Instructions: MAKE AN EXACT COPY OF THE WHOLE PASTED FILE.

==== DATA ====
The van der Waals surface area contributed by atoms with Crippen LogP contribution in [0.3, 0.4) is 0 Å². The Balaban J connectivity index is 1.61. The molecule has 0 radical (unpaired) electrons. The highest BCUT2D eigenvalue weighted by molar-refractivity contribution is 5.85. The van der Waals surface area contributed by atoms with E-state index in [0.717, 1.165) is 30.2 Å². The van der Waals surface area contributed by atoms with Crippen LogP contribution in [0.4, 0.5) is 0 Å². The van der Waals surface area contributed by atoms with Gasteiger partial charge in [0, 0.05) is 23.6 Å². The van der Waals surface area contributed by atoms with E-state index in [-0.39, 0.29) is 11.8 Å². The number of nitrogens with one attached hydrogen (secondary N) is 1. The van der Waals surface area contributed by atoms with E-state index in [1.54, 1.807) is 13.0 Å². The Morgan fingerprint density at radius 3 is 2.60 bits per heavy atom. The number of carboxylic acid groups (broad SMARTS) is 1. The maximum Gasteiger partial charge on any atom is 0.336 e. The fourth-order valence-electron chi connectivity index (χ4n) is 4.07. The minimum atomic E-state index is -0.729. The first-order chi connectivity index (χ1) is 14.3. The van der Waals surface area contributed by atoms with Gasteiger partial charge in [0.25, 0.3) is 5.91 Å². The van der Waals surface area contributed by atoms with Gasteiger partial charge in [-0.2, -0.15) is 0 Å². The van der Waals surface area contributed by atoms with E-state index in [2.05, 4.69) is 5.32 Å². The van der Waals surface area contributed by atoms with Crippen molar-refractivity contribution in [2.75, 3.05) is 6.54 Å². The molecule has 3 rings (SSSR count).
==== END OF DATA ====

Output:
The van der Waals surface area contributed by atoms with Crippen LogP contribution in [0.3, 0.4) is 0 Å². The Balaban J connectivity index is 1.61. The molecule has 0 radical (unpaired) electrons. The highest BCUT2D eigenvalue weighted by molar-refractivity contribution is 5.85. The van der Waals surface area contributed by atoms with E-state index in [0.717, 1.165) is 30.2 Å². The van der Waals surface area contributed by atoms with Crippen LogP contribution in [0.4, 0.5) is 0 Å². The van der Waals surface area contributed by atoms with Gasteiger partial charge in [0, 0.05) is 23.6 Å². The van der Waals surface area contributed by atoms with E-state index in [-0.39, 0.29) is 11.8 Å². The number of nitrogens with one attached hydrogen (secondary N) is 1. The van der Waals surface area contributed by atoms with E-state index in [1.54, 1.807) is 13.0 Å². The Morgan fingerprint density at radius 3 is 2.60 bits per heavy atom. The number of carboxylic acid groups (broad SMARTS) is 1. The maximum Gasteiger partial charge on any atom is 0.336 e. The fourth-order valence-electron chi connectivity index (χ4n) is 4.07. The minimum atomic E-state index is -0.729. The first-order chi connectivity index (χ1) is 14.3. The van der Waals surface area contributed by atoms with Gasteiger partial charge in [0.25, 0.3) is 5.91 Å². The van der Waals surface area contributed by atoms with Gasteiger partial charge in [-0.2, -0.15) is 0 Å². The van der Waals surface area contributed by atoms with E-state index in [2.05, 4.69) is 5.32 Å². The van der Waals surface area contributed by atoms with Crippen molar-refractivity contribution in [2.75, 3.05) is 6.54 Å². The molecule has 3 rings (SSSR count).